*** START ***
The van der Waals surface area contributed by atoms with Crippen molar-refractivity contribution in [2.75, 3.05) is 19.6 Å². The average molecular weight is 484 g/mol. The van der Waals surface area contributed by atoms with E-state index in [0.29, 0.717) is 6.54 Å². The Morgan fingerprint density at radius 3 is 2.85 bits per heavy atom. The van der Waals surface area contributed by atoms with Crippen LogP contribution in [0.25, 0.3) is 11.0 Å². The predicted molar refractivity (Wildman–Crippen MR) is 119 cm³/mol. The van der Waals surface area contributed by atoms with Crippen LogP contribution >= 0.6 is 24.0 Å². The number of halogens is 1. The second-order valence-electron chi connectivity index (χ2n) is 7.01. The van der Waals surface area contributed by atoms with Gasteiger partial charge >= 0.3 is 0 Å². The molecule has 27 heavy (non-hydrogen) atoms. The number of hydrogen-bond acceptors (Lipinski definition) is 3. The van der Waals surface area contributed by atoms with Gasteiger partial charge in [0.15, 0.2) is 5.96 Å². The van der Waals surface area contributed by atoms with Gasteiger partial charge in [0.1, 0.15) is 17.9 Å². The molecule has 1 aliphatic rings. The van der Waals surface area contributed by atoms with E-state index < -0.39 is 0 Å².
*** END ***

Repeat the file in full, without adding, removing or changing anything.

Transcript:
The van der Waals surface area contributed by atoms with Crippen molar-refractivity contribution in [2.75, 3.05) is 19.6 Å². The average molecular weight is 484 g/mol. The van der Waals surface area contributed by atoms with E-state index in [0.29, 0.717) is 6.54 Å². The Morgan fingerprint density at radius 3 is 2.85 bits per heavy atom. The van der Waals surface area contributed by atoms with Crippen LogP contribution in [0.25, 0.3) is 11.0 Å². The predicted molar refractivity (Wildman–Crippen MR) is 119 cm³/mol. The van der Waals surface area contributed by atoms with Crippen LogP contribution >= 0.6 is 24.0 Å². The number of halogens is 1. The second-order valence-electron chi connectivity index (χ2n) is 7.01. The van der Waals surface area contributed by atoms with Gasteiger partial charge >= 0.3 is 0 Å². The molecule has 27 heavy (non-hydrogen) atoms. The number of hydrogen-bond acceptors (Lipinski definition) is 3. The van der Waals surface area contributed by atoms with Gasteiger partial charge in [0.15, 0.2) is 5.96 Å². The van der Waals surface area contributed by atoms with Gasteiger partial charge in [0.1, 0.15) is 17.9 Å². The molecule has 1 aliphatic rings. The van der Waals surface area contributed by atoms with E-state index < -0.39 is 0 Å².